Protesters march through the streets of Weymouth on the south coast of England (Picture: Phil Marfleet)

Palestine groups across Britain responded to Rishi Sunak’s attacks on the movement by taking to the streets on Saturday.

Around 1,000 Palestine supporters marched in Birmingham to rage against Israel’s genocide and Tory Islamophobia.

Ali, the chair of Friends of Palestine in Birmingham, is disgusted by Tory Islamophobic attacks. “For me, it is ‘extremist’ that Sunak didn’t call out people like Lee Anderson, Suella Braverman, and many other right wing racist Islamophobes in his party,” he said. 

“Instead, he’s calling us—peace-loving humanitarians, calling for an end to the bloodshed—the extremists. This is the era, the times that we live in. Unfortunately, the Tory party is in the gutter with the sewage”.

But Ali insists people must defy Tory intimidation. “We should not be deterred and we should carry on because we are on the right side of history,” he told Socialist Worker.

Fatima, a young protester outraged at Labour, said, “I think George Galloway’s victory in Rochdale is fantastic. It shows the main parties are losing credibility. 

“I think it’s brilliant he won the vote. It’s sending a huge shock wave and it’s reverberating across Britain.”

But on the demo Ismail told Socialist Worker that he was more cautious. “George Galloway is good for the Palestine people and has spoken out against the system,” he said. “But he has weaknesses. He goes against Netanyahu but he doesn’t go against Bashar al-Assad in Syria. But Assad has killed and murdered children.

“We can’t simply follow anyone. This isn’t just a march for Gaza, it’s a march against the system. The elite ruling class is trying to intimate us. 

“But this is not a race war or a religious war, it’’s a class war. If we fought the system together, it wouldn’t last one day.”

Protester Carol was also furious with Sunak and Starmer. She said, “Our movement has struck fear at the heart of the establishment and they’re coming down as hard as they can. We need to build the movement and make it stronger. We aren’t going to be faced down by their intimidation.

“I’ve heard that some mosques here are saying that’s why we shouldn’t protest. But that’s wrong. We need to build the movement and convince people to be coming out in even bigger numbers”.

Despite awful weather across Britain, there were many other successful protests.

Around 170 people joined a protest march in Weymouth in Dorset, in the south west of England. Phil reports, “We rallied outside McDonalds and sent in a delegation with a letter for the local franchise. It was well received by McDonalds workers and by customers.”

Down the road in Exeter, Richard reports that around 400 people joined a “march of the dead”.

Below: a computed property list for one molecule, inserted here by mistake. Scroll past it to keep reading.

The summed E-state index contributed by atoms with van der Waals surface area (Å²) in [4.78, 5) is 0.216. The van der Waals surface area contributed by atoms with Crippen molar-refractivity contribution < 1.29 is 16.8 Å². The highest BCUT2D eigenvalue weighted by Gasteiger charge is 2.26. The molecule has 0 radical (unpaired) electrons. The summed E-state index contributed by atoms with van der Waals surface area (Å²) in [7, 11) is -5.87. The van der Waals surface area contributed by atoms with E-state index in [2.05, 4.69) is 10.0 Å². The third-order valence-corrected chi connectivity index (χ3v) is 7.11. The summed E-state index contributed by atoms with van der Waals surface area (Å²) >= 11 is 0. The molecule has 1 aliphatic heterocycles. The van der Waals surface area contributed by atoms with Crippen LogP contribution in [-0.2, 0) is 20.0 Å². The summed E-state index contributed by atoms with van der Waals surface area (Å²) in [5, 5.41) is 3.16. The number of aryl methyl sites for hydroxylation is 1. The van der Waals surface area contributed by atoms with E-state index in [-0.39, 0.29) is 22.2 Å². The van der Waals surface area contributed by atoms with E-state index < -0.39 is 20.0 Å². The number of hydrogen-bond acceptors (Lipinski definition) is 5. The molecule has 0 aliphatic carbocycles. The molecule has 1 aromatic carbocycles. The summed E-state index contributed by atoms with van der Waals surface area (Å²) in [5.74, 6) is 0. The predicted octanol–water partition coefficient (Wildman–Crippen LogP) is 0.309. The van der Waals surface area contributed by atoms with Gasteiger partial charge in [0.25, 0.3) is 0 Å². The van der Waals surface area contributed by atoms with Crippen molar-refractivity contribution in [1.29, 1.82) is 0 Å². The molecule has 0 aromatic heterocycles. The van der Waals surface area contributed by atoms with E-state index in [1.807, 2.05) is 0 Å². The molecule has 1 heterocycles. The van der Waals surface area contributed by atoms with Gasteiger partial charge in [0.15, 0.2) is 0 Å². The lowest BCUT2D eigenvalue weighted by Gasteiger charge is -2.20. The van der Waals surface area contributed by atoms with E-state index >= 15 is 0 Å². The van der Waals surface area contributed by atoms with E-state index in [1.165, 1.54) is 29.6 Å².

In Oxford around 200 people marched down Cowley Road to the city centre. Activists report a “very determined” mood in response to Rishi Sunak’s attacks.

At the rally several people spoke about activities planned for this Friday’s workplace and college day of action. 

In Bristol, up to 150 people braved the snow to rally outside Elbit Systems, Israel’s largest weapons manufacturer. The firm makes bullets and missiles–and builds drones and combat vehicles for the Israel Defence Forces.

Several hundred people rallied in the centre of Nottingham, while around 40 people joined a car and cycle cavalcade in nearby Chesterfield.

More than 120 people joined an inaugural rally of Sutton Friends of Palestine in south London. Support came from the NEU and UCU unions, a local Labour councillor and a sixth form student who had led a school walkout.

Elsewhere in south London, around 200 people rallied in Southwark and Lambeth before marching to nearby Goldsmiths university in a show of support for the occupation there.

More than 100 people gathered for an emergency protest on Westminster Pier in central London, close to Parliament. 

Many Palestine groups decided to target Barclays bank because of its support for arms manufacturers associated with Israel’s war.

Some 30 people picketed Barclays Bank in Walthamstow, east London. There was also a small protest in Derby, where activists are preparing for banner drops tomorrow, and one in Edinburgh. 

In Portsmouth around 40 people joined a protest, with a group entering the branch while the word “Genocide” was painted on the window. 

John reports that the six cops who came to police the protest had no idea of what to do with those sitting-in at the bank.

In Scotland, some Palestine groups set to work before the weekend. Activists targeted Barclays bank in Shawlands, Glasgow, on Friday. They smashed windows, put up posters that exposed the bank’s links to weapons firms supplying Israel, and sprayed slogans inside the branch.

The group said, “Until Barclays cuts ties with these companies and stops profiting from the genocide of Palestinians, they are a legitimate target.

“Property damage is nothing compared to the suffering of the Palestinian people. Actions like this one will only spread and multiply.”

Join the Stand With Rafah! Emergency Stop the War Assembly in London on Tuesday 5 March, at 6.30pm. Details here

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